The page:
deep-sixed for that reason.
and requiring revision." That's it? That's setting a pretty
low bar for describing a policy we now know was a complete and
is that right about the time Albright, Clinton, and Carter were
celebrating the Agreed Framework as the solution to the North
Korean nuclear problem, Pyongyang was filing those same papers
under the heading of "public relations victories" and
going right back to the business of making nukes. Criticize the
President and his policy all you want, but can't we at least agree
on the basic facts?
Have we come
full circle back to an "imperfect" policy with respect
to North Korea? The answer is probably more or less "yes"
- but with an important exception. We've confronted Pyongyang
on their violations and - even though the process has been a long
and arduous one - we have brought to bear the influence of the
Chinese, Japanese, South Koreans and Russians on the issue and
laid down markers for "verifiable
and irreversible" dismantling of the North Korean nuclear
weapons programs. This time there will be no assuming that North
Korea is upholding its end of the bargain, and no looking the
other way if they don't.
larger context here that continues to baffle me. Clearly, September
11 shattered many illusions we had as a country and proved beyond
a doubt that the world is a very dangerous place. But
every day since 9/11 a rift has been growing in the country between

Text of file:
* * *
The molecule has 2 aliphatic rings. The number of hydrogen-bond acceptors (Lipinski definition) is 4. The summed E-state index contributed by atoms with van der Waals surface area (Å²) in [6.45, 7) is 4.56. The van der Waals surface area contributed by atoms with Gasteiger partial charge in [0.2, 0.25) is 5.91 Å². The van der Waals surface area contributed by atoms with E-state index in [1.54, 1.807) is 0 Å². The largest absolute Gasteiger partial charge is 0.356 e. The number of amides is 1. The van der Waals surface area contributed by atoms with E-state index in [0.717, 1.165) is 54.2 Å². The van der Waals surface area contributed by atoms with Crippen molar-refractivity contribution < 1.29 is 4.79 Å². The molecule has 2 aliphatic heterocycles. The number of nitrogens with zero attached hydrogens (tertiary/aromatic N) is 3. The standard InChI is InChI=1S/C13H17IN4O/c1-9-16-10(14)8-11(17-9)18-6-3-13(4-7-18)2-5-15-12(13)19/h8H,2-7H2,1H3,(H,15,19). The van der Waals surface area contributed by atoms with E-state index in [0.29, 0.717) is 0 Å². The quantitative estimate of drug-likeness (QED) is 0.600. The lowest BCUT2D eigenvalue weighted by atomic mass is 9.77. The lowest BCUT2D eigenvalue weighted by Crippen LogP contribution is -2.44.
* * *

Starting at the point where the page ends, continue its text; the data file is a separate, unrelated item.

those (generally on the right) who still think there are real
and present dangers abroad that need to be battled aggressively
and those (generally on the left) who think the real and growing
danger isn't rogue regimes or terrorists overseas but a "unilateral,
imperialist" President at home. To the political left, Bush
isn't reacting to danger, he's creating it.
striking about this theme that continues to spread throughout
the left is that it's accompanied by a call to return to pre-September
11 policies with little or no recognition of their failure or
contribution to the circumstances we now find ourselves in (see
This is not
a "blame it all on Clinton" argument. To the contrary,
the point I'm trying to make is that there is a lingering nostalgia
for the Clinton years coming from those on the left that amounts
to an almost head-in-the-sand mentality when trying to deal with
a post 9/11 world.
is just one example. Iraq is obviously another. Implicit in the
left's attacks on Bush over Iraq is the idea that the status quo
(i.e. leaving in place a murderous tyrant with a penchant for
WMD's and an affiliation - at the very least - to various terrorist
groups) was just fine.
desire to return to the framework of the UN, which did a wonderful
job of producing resolutions during the Clinton years, is another
example. Bashing Bush over failures in the intelligence community
and the administration's interpretation (or misinterpretation)
of that intelligence. Ranting about the Patriot Act without acknowledging
the serious problems it tried to remedy. The list goes on.
on Bush, every call to pull back or to return to some past policy
comes without the acknowledgement - one which I think the public
wants from elected leaders today - that the world is, in fact,
a different place than it was on September 10, 2001 and that we
need to be doing things differently to deal with it. While I hear
lots of nostalgia coming from the left, I don't really hear anything
different. -T. Bevan 9:18